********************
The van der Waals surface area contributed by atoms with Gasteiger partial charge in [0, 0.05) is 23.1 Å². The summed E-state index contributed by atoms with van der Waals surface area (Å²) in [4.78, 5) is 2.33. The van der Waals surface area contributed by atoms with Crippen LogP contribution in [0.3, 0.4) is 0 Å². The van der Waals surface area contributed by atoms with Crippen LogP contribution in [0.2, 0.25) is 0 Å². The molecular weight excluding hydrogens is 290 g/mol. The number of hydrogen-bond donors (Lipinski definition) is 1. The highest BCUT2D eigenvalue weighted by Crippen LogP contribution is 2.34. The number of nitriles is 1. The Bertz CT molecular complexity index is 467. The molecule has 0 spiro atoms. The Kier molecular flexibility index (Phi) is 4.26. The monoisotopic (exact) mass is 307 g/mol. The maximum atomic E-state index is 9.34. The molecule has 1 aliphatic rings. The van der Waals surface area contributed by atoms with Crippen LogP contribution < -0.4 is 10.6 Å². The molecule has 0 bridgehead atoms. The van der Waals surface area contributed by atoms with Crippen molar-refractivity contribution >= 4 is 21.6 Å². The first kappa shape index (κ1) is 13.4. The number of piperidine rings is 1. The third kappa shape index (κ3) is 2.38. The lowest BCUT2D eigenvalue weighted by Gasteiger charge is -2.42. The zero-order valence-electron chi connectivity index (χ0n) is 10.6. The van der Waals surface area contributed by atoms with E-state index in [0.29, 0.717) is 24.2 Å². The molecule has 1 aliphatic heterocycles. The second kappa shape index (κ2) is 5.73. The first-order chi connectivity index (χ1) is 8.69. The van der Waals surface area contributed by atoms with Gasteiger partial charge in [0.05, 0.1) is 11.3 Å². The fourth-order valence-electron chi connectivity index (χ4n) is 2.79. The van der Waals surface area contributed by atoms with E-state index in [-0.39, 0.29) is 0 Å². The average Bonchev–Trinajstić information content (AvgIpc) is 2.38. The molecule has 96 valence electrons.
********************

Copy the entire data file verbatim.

The van der Waals surface area contributed by atoms with Gasteiger partial charge in [0, 0.05) is 23.1 Å². The summed E-state index contributed by atoms with van der Waals surface area (Å²) in [4.78, 5) is 2.33. The van der Waals surface area contributed by atoms with Crippen LogP contribution in [0.3, 0.4) is 0 Å². The van der Waals surface area contributed by atoms with Crippen LogP contribution in [0.2, 0.25) is 0 Å². The molecular weight excluding hydrogens is 290 g/mol. The number of hydrogen-bond donors (Lipinski definition) is 1. The highest BCUT2D eigenvalue weighted by Crippen LogP contribution is 2.34. The number of nitriles is 1. The Bertz CT molecular complexity index is 467. The molecule has 0 spiro atoms. The Kier molecular flexibility index (Phi) is 4.26. The monoisotopic (exact) mass is 307 g/mol. The maximum atomic E-state index is 9.34. The molecule has 1 aliphatic rings. The van der Waals surface area contributed by atoms with Crippen LogP contribution < -0.4 is 10.6 Å². The molecule has 0 bridgehead atoms. The van der Waals surface area contributed by atoms with Crippen molar-refractivity contribution >= 4 is 21.6 Å². The first kappa shape index (κ1) is 13.4. The number of piperidine rings is 1. The third kappa shape index (κ3) is 2.38. The lowest BCUT2D eigenvalue weighted by Gasteiger charge is -2.42. The zero-order valence-electron chi connectivity index (χ0n) is 10.6. The van der Waals surface area contributed by atoms with E-state index in [0.29, 0.717) is 24.2 Å². The molecule has 1 aliphatic heterocycles. The second kappa shape index (κ2) is 5.73. The first-order chi connectivity index (χ1) is 8.69. The van der Waals surface area contributed by atoms with Gasteiger partial charge in [0.05, 0.1) is 11.3 Å². The fourth-order valence-electron chi connectivity index (χ4n) is 2.79. The van der Waals surface area contributed by atoms with E-state index in [-0.39, 0.29) is 0 Å². The average Bonchev–Trinajstić information content (AvgIpc) is 2.38. The molecule has 96 valence electrons.